The loss of the PDE6 deactivating enzyme, RGS9, results in precocious light adaptation at low light levels.
Stockman A., Smithson HE., Webster AR., Holder GE., Rana NA., Ripamonti C., Sharpe LT.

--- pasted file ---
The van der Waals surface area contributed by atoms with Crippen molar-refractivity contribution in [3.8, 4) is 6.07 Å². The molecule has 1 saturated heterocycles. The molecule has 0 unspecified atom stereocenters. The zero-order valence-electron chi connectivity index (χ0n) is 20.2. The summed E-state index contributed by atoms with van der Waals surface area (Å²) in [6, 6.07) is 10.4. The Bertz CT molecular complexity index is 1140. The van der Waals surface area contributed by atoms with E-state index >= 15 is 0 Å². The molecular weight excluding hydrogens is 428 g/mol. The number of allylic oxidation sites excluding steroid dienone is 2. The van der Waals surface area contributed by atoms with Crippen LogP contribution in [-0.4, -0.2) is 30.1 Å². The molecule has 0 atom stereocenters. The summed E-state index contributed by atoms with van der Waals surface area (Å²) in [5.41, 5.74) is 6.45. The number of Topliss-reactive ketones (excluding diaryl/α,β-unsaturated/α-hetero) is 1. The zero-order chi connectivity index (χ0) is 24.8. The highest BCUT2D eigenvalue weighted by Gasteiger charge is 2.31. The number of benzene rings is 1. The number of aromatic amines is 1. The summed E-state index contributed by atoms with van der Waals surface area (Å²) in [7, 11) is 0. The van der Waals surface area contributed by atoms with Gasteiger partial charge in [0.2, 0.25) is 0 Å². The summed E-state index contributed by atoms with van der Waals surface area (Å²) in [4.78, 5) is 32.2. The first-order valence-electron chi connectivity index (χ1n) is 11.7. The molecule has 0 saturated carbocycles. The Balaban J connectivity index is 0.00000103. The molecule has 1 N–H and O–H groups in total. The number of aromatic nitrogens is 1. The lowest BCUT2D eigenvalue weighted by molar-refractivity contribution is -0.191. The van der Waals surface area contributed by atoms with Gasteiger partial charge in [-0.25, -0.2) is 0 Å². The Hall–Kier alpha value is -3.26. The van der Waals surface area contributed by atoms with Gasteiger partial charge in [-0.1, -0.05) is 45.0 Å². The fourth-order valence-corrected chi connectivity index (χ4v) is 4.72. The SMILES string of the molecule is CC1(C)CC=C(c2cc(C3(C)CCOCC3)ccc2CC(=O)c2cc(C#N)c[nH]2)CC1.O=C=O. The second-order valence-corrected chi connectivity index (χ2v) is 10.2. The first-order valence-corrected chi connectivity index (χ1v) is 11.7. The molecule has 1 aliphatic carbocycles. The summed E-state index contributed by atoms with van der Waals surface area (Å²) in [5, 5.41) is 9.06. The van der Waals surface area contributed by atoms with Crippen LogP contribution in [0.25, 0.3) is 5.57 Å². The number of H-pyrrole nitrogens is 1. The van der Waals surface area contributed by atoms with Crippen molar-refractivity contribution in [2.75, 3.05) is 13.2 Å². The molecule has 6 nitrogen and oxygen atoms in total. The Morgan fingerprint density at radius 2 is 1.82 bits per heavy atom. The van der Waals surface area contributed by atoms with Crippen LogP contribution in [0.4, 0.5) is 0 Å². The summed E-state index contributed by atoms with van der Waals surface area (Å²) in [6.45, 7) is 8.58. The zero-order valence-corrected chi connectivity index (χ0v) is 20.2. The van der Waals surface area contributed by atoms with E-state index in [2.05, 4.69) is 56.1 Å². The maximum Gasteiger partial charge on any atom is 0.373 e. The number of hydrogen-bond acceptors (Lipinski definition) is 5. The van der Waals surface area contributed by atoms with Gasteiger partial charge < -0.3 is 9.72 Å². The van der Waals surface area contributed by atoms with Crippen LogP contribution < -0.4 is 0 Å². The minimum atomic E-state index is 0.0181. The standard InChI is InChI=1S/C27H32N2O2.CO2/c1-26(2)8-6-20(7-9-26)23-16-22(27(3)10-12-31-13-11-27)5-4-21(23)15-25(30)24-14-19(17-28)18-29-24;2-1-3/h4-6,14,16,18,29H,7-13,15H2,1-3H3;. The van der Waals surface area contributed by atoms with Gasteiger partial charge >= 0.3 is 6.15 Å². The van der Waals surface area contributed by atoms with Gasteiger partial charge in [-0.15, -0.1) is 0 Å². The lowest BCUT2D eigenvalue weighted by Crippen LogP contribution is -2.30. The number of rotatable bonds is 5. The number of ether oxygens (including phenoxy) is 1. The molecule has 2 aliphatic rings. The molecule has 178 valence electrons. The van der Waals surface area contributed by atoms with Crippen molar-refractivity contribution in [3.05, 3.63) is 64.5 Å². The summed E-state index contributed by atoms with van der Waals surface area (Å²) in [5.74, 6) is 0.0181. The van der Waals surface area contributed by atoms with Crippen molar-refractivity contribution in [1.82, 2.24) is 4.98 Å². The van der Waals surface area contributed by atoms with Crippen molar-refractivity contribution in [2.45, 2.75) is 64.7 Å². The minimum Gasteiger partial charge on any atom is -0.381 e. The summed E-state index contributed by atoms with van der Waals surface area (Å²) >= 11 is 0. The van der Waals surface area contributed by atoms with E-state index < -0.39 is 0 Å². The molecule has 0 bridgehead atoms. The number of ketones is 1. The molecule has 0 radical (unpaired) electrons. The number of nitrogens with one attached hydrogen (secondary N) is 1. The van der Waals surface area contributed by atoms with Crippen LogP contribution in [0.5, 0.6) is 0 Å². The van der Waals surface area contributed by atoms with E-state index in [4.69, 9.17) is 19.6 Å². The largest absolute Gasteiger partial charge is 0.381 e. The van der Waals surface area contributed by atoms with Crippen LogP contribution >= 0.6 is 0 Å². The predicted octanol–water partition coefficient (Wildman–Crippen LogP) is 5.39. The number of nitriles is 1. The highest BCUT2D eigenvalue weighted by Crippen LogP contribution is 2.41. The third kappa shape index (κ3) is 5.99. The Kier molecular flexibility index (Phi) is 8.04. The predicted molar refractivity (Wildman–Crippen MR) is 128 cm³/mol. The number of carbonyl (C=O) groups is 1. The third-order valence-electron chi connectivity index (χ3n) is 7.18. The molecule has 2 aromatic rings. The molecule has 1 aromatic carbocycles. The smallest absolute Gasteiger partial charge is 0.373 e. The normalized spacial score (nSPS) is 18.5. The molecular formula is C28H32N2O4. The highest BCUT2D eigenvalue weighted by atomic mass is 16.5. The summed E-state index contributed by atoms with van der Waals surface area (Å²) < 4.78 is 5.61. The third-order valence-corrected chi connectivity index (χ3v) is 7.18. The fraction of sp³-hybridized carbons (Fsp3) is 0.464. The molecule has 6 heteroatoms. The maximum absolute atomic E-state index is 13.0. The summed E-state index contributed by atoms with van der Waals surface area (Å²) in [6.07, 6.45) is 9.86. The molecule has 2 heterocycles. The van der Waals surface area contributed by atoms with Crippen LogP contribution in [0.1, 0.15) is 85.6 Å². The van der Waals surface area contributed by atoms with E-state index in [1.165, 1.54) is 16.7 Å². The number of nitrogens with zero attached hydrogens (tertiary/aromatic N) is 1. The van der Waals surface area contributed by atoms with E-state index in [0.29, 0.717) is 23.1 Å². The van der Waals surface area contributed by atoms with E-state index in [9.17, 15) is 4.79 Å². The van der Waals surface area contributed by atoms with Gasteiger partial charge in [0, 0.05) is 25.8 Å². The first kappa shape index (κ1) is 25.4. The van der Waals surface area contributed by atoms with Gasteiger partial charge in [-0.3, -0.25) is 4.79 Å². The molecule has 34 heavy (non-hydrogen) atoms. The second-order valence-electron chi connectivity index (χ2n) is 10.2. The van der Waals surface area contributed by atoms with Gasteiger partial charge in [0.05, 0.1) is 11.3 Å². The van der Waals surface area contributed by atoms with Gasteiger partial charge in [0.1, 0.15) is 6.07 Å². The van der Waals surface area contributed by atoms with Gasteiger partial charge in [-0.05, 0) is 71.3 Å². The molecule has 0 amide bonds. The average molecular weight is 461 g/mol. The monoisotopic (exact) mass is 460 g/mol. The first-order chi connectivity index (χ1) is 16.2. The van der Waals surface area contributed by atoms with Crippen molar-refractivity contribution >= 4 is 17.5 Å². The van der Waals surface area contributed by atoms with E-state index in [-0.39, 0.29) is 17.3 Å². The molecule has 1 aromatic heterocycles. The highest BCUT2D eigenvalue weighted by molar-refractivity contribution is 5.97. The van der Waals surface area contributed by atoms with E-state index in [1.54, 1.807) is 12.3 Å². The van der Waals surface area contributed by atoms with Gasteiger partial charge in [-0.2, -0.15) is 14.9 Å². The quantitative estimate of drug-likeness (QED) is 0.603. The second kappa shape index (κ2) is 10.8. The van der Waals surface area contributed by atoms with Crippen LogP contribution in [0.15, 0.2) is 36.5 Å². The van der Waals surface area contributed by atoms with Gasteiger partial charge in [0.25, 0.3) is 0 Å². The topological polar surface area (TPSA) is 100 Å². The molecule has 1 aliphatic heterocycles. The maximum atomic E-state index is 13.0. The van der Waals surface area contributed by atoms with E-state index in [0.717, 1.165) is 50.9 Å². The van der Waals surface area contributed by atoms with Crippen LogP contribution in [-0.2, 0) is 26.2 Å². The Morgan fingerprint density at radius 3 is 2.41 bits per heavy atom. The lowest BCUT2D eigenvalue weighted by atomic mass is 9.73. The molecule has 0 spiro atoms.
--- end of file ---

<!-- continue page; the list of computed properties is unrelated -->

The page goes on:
The GTPase activating protein, RGS9-1, is vital for the deactivation and regulation of the phototransduction cascade (C. K. Chen et al., 2000; C. W. Cowan, R. N. Fariss, I. Sokal, K. Palczewski, & T. G. Wensel, 1998; W. He, C. W. Cowan, & T. G. Wensel, 1998; A. L. Lyubarsky et al., 2001). Its loss through genetic defects in humans has been linked to a slow recovery to changes in illumination (K. M. Nishiguchi et al., 2004). Such a deficit is to be expected because RGS9-1 normally speeds up the deactivation of the activated phosphodiesterase effector molecule, PDE6*, and thus accelerates the turning off of the visual response. Paradoxically, however, we find that the cone response in an observer lacking RGS9-1 is faster at lower light levels than it is in a normal observer. Though surprising, this result is nonetheless consistent with molecular models of light adaptation (e.g., E. N. Pugh, S. Nikonov, & T. D. Lamb, 1999), which predict that the excess of PDE6* resulting from the loss of RGS9-1 will shorten the visual integration time and speed up the visual response at inappropriately low light levels. The gain in speed caused by the superfluity of PDE6* at lower light levels compensates for the loss caused by its slow deactivation; thus quickening the response relative to that in the normal. As the light level is increased and the PDE6* concentration in the normal rises relative to that in the observer lacking RGS9-1, the temporal advantage of the latter is soon lost, leaving only the deficit due to delayed deactivation.